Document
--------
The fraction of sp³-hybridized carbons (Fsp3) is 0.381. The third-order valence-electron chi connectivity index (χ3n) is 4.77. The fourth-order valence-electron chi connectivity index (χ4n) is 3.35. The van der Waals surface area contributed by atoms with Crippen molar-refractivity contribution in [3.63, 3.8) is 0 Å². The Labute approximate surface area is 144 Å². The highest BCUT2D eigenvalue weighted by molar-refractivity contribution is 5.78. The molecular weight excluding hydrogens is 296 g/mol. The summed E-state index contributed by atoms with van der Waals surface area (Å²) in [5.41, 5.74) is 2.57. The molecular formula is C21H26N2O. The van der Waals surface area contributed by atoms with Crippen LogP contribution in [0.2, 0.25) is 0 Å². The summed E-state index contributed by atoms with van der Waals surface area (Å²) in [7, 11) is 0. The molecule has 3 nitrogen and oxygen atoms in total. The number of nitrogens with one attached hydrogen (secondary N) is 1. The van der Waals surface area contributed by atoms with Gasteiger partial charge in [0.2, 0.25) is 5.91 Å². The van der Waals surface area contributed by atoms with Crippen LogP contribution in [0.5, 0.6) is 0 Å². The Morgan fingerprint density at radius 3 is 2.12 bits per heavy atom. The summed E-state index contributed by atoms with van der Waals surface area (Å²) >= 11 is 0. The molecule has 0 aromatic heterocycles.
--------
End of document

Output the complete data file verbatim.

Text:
The fraction of sp³-hybridized carbons (Fsp3) is 0.381. The third-order valence-electron chi connectivity index (χ3n) is 4.77. The fourth-order valence-electron chi connectivity index (χ4n) is 3.35. The van der Waals surface area contributed by atoms with Crippen molar-refractivity contribution in [3.63, 3.8) is 0 Å². The Labute approximate surface area is 144 Å². The highest BCUT2D eigenvalue weighted by molar-refractivity contribution is 5.78. The molecular weight excluding hydrogens is 296 g/mol. The summed E-state index contributed by atoms with van der Waals surface area (Å²) in [5.41, 5.74) is 2.57. The molecular formula is C21H26N2O. The van der Waals surface area contributed by atoms with Crippen LogP contribution in [0.2, 0.25) is 0 Å². The summed E-state index contributed by atoms with van der Waals surface area (Å²) in [7, 11) is 0. The molecule has 3 nitrogen and oxygen atoms in total. The number of nitrogens with one attached hydrogen (secondary N) is 1. The van der Waals surface area contributed by atoms with Gasteiger partial charge in [0.2, 0.25) is 5.91 Å². The van der Waals surface area contributed by atoms with Crippen LogP contribution in [0.5, 0.6) is 0 Å². The Morgan fingerprint density at radius 3 is 2.12 bits per heavy atom. The summed E-state index contributed by atoms with van der Waals surface area (Å²) >= 11 is 0. The molecule has 0 aromatic heterocycles.